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Kiln for drying lumber?????

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Forum topic by msinc posted 04-26-2018 02:30 PM 722 views 0 times favorited 6 replies Add to Favorites Watch
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msinc

567 posts in 923 days


04-26-2018 02:30 PM

Does anyone out there use/own a kiln for drying lumber? Did you make it yourself and if you have/use one how much time does it save in the drying process? I.e., if it takes the typical one year for one inch thick rough cut boards, how long will it take in the kiln to dry the same wood to the same moisture content?
I have been told that you can “case harden” or just dry the very outside of the wood if not done correctly. I am contemplating building a kiln and just wondering if it is worth the effort/expense compared to just sawing a lot of wood and stacking it then playing hurry up and wait. Is it better to have natural air dried wood or kiln dried? Or is there any difference if done properly? Thanks in advance for any info, it is greatly appreciated!!!


6 replies so far

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ClammyBallz

449 posts in 1556 days


#1 posted 04-26-2018 08:32 PM

The inch per year rule is just a general figure. You can air dry lumber in 3 months if you cut it now while the humidity level is low. When it gets down to 15%, put it in the kiln to finish it off. I used my cargo trailer as a solar kiln. Used a milk heater to keep the temp up at night, fans for circulation and a dehumidifier to pull out the moisture. During the day it got up to 135F in the stack. 2-3 days later and it was down to less than 8%.

Everything you need to know about drying wood can be found here:

https://www.fpl.fs.fed.us/documnts/fplgtr/fplgtr117.pdf
http://sbisrvntweb.uqac.ca/archivage/030108539.pdf

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pintodeluxe

5951 posts in 3233 days


#2 posted 04-26-2018 08:45 PM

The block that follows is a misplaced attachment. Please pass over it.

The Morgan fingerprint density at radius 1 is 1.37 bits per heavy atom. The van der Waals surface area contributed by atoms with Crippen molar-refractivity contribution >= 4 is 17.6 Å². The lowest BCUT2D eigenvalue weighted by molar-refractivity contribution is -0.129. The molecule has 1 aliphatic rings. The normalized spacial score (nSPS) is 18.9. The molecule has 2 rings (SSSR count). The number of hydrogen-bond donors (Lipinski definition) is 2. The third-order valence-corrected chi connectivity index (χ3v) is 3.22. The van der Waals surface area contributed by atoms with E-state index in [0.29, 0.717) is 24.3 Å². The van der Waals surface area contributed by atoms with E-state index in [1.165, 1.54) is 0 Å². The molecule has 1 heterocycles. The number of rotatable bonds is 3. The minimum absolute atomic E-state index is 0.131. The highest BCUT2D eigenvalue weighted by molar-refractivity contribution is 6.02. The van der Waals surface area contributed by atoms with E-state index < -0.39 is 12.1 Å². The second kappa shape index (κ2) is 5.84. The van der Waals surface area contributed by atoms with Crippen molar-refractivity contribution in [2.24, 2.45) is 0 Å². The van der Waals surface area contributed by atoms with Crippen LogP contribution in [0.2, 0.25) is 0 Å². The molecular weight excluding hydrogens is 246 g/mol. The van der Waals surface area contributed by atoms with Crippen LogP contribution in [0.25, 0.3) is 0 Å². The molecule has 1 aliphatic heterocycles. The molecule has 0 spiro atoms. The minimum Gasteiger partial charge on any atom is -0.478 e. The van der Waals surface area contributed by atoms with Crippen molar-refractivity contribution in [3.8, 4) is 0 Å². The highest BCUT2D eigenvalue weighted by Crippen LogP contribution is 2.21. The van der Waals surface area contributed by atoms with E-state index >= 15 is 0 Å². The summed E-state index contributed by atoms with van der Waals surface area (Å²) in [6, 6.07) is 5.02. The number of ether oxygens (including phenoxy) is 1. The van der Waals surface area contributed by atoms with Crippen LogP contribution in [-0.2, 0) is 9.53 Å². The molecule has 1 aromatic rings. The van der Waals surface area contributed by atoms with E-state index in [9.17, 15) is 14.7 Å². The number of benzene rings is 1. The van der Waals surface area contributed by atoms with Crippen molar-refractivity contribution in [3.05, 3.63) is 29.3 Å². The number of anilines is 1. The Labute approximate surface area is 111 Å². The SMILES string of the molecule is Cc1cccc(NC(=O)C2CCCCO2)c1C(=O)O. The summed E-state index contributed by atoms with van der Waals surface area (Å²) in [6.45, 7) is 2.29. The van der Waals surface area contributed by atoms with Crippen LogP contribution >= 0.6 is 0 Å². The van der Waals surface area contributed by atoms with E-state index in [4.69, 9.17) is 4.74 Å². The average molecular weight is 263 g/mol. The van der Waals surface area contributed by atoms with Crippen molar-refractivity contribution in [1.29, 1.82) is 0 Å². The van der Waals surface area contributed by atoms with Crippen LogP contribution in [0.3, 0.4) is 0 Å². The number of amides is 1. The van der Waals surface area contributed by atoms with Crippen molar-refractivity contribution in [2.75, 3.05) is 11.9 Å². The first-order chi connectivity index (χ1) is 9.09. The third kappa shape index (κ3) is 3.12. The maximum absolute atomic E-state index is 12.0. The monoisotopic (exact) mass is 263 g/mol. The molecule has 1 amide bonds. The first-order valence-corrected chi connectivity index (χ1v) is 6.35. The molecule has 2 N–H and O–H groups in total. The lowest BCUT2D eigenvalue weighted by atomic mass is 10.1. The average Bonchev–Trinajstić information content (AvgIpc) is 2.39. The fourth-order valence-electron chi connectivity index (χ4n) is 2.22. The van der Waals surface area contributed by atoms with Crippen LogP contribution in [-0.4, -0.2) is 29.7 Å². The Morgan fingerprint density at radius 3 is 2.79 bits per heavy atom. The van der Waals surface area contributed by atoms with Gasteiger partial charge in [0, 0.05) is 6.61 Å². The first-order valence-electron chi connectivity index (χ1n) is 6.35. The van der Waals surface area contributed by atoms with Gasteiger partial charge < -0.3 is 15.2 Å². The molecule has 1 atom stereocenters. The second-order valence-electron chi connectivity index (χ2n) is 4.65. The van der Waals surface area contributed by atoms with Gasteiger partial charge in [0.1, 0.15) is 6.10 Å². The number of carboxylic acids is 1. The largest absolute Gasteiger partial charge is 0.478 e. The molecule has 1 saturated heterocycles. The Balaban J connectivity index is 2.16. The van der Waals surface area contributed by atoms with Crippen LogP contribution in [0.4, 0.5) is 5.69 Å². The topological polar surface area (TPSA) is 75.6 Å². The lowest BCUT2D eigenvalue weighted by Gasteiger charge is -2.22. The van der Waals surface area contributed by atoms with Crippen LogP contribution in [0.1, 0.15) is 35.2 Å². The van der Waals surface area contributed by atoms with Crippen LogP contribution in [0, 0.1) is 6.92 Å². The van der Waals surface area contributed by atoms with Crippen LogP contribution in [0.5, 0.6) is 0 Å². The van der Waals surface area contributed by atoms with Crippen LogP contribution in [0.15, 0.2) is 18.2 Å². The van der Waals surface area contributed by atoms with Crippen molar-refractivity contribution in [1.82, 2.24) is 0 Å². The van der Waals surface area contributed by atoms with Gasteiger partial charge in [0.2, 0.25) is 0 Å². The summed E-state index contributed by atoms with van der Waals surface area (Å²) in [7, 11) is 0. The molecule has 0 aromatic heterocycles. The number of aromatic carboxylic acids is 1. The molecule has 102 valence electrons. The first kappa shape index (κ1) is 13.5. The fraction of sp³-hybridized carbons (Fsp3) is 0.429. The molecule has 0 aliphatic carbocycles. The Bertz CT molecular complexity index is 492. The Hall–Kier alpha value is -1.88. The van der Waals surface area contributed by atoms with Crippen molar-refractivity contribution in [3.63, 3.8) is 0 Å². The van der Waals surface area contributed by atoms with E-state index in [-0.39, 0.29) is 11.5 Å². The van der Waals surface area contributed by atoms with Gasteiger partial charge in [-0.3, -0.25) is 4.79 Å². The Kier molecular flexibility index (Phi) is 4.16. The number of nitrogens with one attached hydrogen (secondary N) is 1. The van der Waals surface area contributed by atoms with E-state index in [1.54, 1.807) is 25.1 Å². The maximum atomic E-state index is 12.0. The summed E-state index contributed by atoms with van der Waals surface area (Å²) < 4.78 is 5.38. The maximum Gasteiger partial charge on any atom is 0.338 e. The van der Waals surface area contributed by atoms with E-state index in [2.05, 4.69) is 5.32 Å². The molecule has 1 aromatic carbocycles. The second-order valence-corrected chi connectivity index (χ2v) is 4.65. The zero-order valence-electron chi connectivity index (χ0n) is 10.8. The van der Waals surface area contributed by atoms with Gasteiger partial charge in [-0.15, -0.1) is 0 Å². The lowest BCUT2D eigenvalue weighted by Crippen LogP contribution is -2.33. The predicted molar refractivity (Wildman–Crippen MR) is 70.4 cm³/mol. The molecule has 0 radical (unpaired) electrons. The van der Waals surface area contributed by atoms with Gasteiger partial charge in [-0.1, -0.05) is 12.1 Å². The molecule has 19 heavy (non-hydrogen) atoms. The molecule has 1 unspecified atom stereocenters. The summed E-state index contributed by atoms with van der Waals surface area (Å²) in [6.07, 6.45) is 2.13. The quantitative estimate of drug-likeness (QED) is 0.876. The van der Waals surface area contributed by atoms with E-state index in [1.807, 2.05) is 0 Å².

I have a shed kiln that I built and use frequently. It was featured in the May/June 2017 issue of Woodworker’s Journal. You could order a back issue if you’re interested. The article details the construction and key equipment needed to build a dehumidification kiln.

I find the process quite interesting, and recommend it to anyone using much lumber. A shed kiln will pay for itself in no time.

Air dried, then kiln dried is my preference to limit damage to the lumber.

-- Willie, Washington "If You Choose Not To Decide, You Still Have Made a Choice" - Rush

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msinc

567 posts in 923 days


#3 posted 04-27-2018 02:36 AM

Thanks fellas for the info!!!!

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firefighterontheside

20376 posts in 2276 days


#4 posted 04-27-2018 02:51 AM

I will be building a solar kiln soon. As it sounds, it uses the sun to heat up the wood during the day and has a fan to move the air. At night the fan stops and it cools down in the kiln. This prevents case hardening, but I will airdry down to about 15% and then move to the kiln to finish. The difference between air and kiln drying is that air drying usually only gets down to around 12% depending on location. To use hardwoods indoors, you’re supposed to get it down to around 7% first.

-- Bill M. "People change, walnut doesn't" by Gene.

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msinc

567 posts in 923 days


#5 posted 04-27-2018 03:30 AM



I will be building a solar kiln soon. As it sounds, it uses the sun to heat up the wood during the day and has a fan to move the air. At night the fan stops and it cools down in the kiln. This prevents case hardening, but I will airdry down to about 15% and then move to the kiln to finish. The difference between air and kiln drying is that air drying usually only gets down to around 12% depending on location. To use hardwoods indoors, you’re supposed to get it down to around 7% first.

- firefighterontheside

12% is pretty good for air drying…it is my understanding, from some local guys that dry their own wood, that around these parts 17% is about as good as you can get. I had a giant “solar” kiln…my steel building. It was just a storage building that was a shell. The sun would beat on it and it would get plenty warm. I was able to get some wood down to 6% and it took almost a year. But, I ran power to the building now and insulation and finished the inside and it’s my new and much needed larger shop. I figure this time I will go ahead and build a purpose designed kiln with maybe a lean to on one side for air drying.

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Tony1212

321 posts in 2154 days


#6 posted 04-27-2018 01:20 PM

I’m using a “solar kiln” i.e. the back of my GMC Suburban.

Back in March, I picked up some cedar from the home store and I could literally squeeze water out of some of the boards. I just checked it last weekend and it was all much better. I’m not ready to start that project, so I haven’t taken the moisture meter to it yet.

The Suburban sits outside my garage and is in the sun all day long. I thought about putting small fans in there, but I never got around to it. I had some moisture issues in there before, so it already has a bunch of tube socks filled with cat litter to absorb moisture.

The cedar is to build doors for my shed. Once I get them built, I plan to turn a part of my shed into a mini kiln with a space heater and some box fans.

-- Tony, SW Chicago Suburbs

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